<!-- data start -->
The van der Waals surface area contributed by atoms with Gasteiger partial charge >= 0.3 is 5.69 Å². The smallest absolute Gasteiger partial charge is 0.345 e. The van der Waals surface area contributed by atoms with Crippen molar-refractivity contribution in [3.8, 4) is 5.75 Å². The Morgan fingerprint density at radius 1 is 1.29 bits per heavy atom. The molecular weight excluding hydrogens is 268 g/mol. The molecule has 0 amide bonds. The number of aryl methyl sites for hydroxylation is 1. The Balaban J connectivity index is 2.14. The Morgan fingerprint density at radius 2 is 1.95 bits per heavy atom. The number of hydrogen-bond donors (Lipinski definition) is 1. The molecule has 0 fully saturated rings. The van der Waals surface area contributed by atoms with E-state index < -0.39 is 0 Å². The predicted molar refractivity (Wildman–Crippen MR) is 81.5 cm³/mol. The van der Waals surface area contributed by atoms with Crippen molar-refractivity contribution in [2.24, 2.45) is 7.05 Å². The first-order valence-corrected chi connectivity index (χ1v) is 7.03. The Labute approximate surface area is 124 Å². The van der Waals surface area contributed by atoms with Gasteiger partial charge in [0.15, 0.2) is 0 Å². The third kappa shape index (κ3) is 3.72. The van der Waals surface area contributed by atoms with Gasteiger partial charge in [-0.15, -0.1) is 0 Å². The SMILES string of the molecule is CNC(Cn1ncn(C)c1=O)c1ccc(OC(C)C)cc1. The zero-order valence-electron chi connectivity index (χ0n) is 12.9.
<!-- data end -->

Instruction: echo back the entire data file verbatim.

The van der Waals surface area contributed by atoms with Gasteiger partial charge >= 0.3 is 5.69 Å². The smallest absolute Gasteiger partial charge is 0.345 e. The van der Waals surface area contributed by atoms with Crippen molar-refractivity contribution in [3.8, 4) is 5.75 Å². The Morgan fingerprint density at radius 1 is 1.29 bits per heavy atom. The molecular weight excluding hydrogens is 268 g/mol. The molecule has 0 amide bonds. The number of aryl methyl sites for hydroxylation is 1. The Balaban J connectivity index is 2.14. The Morgan fingerprint density at radius 2 is 1.95 bits per heavy atom. The number of hydrogen-bond donors (Lipinski definition) is 1. The molecule has 0 fully saturated rings. The van der Waals surface area contributed by atoms with E-state index < -0.39 is 0 Å². The predicted molar refractivity (Wildman–Crippen MR) is 81.5 cm³/mol. The van der Waals surface area contributed by atoms with Crippen molar-refractivity contribution in [2.24, 2.45) is 7.05 Å². The first-order valence-corrected chi connectivity index (χ1v) is 7.03. The Labute approximate surface area is 124 Å². The van der Waals surface area contributed by atoms with Gasteiger partial charge in [0.15, 0.2) is 0 Å². The third kappa shape index (κ3) is 3.72. The van der Waals surface area contributed by atoms with Gasteiger partial charge in [-0.15, -0.1) is 0 Å². The SMILES string of the molecule is CNC(Cn1ncn(C)c1=O)c1ccc(OC(C)C)cc1. The zero-order valence-electron chi connectivity index (χ0n) is 12.9.